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The Bad Plus Reveals Its Roots

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Tuesday September 21, 2010

From Montreal Gazette

The Bad Plus Reveals Its Roots

MONTREAL – There are no Nirvana covers on the new Bad Plus album. In fact, there are no covers at all. For the first time in its 10-year career, the American jazz trio is releasing an album of entirely original material.

It’s a stretch for a group that first raised eyebrows with an instrumental version of Nirvana’s Smells Like Teen Spirit on its 2001 self-titled debut. The song was carried over on the band’s 2003 major-label breakthrough These Are the Vistas, which also featured a rendition of Blondie’s Heart of Glass.

Over the past decade, the group has reworked songs by everyone from David Bowie to Rush. They had a go at Ornette Coleman, Pixies and Black Sabbath on 2004’s Give; added Tears for Fears, Burt Bacharach and others on 2007s’s Prog; and went to town with Nirvana (again, this time the song Lithium), Pink Floyd, Wilco, the Flaming Lips, Yes, Heart, k.d. lang, the Bee Gees and Stravinsky on 2008’s all-covers extravaganza Care, featuring distinctive vocalist Wendy Lewis. The closest The Bad Plus came to an all-originals album was with 2005’s Suspicious Activity?, but even that had a take on Vangelis’s classic theme from Chariots of Fire. So why break with tradition now, on their seventh album?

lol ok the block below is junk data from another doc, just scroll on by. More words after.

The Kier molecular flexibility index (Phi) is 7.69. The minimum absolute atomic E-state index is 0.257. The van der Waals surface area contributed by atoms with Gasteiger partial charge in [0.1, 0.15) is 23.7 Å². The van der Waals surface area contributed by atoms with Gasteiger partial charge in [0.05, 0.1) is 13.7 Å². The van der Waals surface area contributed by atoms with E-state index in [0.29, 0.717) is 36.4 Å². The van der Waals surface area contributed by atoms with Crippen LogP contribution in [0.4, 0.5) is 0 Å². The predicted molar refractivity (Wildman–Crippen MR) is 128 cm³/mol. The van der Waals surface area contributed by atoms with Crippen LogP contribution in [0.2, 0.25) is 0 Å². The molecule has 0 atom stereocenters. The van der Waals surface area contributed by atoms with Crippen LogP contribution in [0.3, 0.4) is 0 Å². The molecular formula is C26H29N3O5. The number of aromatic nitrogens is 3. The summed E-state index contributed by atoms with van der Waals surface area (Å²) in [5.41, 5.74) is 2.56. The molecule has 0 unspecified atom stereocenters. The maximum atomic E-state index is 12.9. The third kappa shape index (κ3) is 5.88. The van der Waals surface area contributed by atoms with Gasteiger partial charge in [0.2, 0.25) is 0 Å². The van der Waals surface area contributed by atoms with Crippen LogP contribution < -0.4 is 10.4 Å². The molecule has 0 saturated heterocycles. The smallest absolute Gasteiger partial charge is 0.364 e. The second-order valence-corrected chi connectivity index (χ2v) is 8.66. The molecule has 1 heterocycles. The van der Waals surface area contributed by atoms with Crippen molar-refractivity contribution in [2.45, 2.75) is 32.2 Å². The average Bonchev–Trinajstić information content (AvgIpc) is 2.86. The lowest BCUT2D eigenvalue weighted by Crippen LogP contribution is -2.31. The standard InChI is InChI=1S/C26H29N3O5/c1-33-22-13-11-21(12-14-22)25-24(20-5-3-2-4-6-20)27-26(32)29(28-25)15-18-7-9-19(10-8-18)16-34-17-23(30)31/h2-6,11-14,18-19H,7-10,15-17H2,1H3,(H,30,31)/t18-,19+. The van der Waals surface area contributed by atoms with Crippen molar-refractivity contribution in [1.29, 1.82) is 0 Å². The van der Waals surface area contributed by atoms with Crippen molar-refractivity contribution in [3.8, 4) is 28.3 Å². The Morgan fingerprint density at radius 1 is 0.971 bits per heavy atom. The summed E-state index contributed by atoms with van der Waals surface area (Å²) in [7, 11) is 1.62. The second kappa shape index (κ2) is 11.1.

“Ten years in, we felt like it was a good time to showcase and really emphasize the fact that we’re all composers and this is predominantly an original music band,” said Reid Anderson, the group’s bassist and primary songwriter alongside pianist Ethan Iverson and drummer David King.

“The covers have certainly gotten a lot of attention, and it’s all music we’re incredibly proud of; but the focus has always been on our own music. In some way, for us not to put a cover song on the record makes a statement.”

Having cleared the slate with an album of their own material, anything is now possible for Anderson and his bandmates. They survived the early-career hype, have proven their depth, shown their chops and established an artistic identity. They have built a solid following in cities around the world, where fans know their songs and often call out for them by name. It’s a good place to be.

By T’CHA DUNLEVY, The Gazette September 10, 2010 © Copyright © The Montreal Gazette

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